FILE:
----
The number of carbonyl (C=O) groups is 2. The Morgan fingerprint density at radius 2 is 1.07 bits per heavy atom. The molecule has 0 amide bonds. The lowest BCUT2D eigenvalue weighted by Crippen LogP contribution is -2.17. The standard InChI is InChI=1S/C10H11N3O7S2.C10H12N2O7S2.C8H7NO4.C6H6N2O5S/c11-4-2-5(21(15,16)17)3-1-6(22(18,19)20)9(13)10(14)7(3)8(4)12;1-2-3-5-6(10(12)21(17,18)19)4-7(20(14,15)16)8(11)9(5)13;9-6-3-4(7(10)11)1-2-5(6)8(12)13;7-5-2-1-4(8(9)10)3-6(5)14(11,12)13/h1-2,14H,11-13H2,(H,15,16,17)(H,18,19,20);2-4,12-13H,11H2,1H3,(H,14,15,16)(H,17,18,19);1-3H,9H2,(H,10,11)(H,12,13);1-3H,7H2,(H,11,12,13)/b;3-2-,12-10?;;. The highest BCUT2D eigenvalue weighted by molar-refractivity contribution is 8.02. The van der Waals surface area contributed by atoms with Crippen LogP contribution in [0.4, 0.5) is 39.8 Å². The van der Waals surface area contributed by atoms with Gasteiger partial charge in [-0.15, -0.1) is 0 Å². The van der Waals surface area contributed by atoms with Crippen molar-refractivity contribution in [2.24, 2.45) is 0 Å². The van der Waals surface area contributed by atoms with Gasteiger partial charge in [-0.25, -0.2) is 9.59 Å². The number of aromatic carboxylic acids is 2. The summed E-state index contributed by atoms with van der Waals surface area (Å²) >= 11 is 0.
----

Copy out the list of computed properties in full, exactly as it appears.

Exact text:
The number of carbonyl (C=O) groups is 2. The Morgan fingerprint density at radius 2 is 1.07 bits per heavy atom. The molecule has 0 amide bonds. The lowest BCUT2D eigenvalue weighted by Crippen LogP contribution is -2.17. The standard InChI is InChI=1S/C10H11N3O7S2.C10H12N2O7S2.C8H7NO4.C6H6N2O5S/c11-4-2-5(21(15,16)17)3-1-6(22(18,19)20)9(13)10(14)7(3)8(4)12;1-2-3-5-6(10(12)21(17,18)19)4-7(20(14,15)16)8(11)9(5)13;9-6-3-4(7(10)11)1-2-5(6)8(12)13;7-5-2-1-4(8(9)10)3-6(5)14(11,12)13/h1-2,14H,11-13H2,(H,15,16,17)(H,18,19,20);2-4,12-13H,11H2,1H3,(H,14,15,16)(H,17,18,19);1-3H,9H2,(H,10,11)(H,12,13);1-3H,7H2,(H,11,12,13)/b;3-2-,12-10?;;. The highest BCUT2D eigenvalue weighted by molar-refractivity contribution is 8.02. The van der Waals surface area contributed by atoms with Crippen LogP contribution in [0.4, 0.5) is 39.8 Å². The van der Waals surface area contributed by atoms with Gasteiger partial charge in [-0.15, -0.1) is 0 Å². The van der Waals surface area contributed by atoms with Crippen molar-refractivity contribution in [2.24, 2.45) is 0 Å². The van der Waals surface area contributed by atoms with Gasteiger partial charge in [-0.25, -0.2) is 9.59 Å². The number of aromatic carboxylic acids is 2. The summed E-state index contributed by atoms with van der Waals surface area (Å²) >= 11 is 0.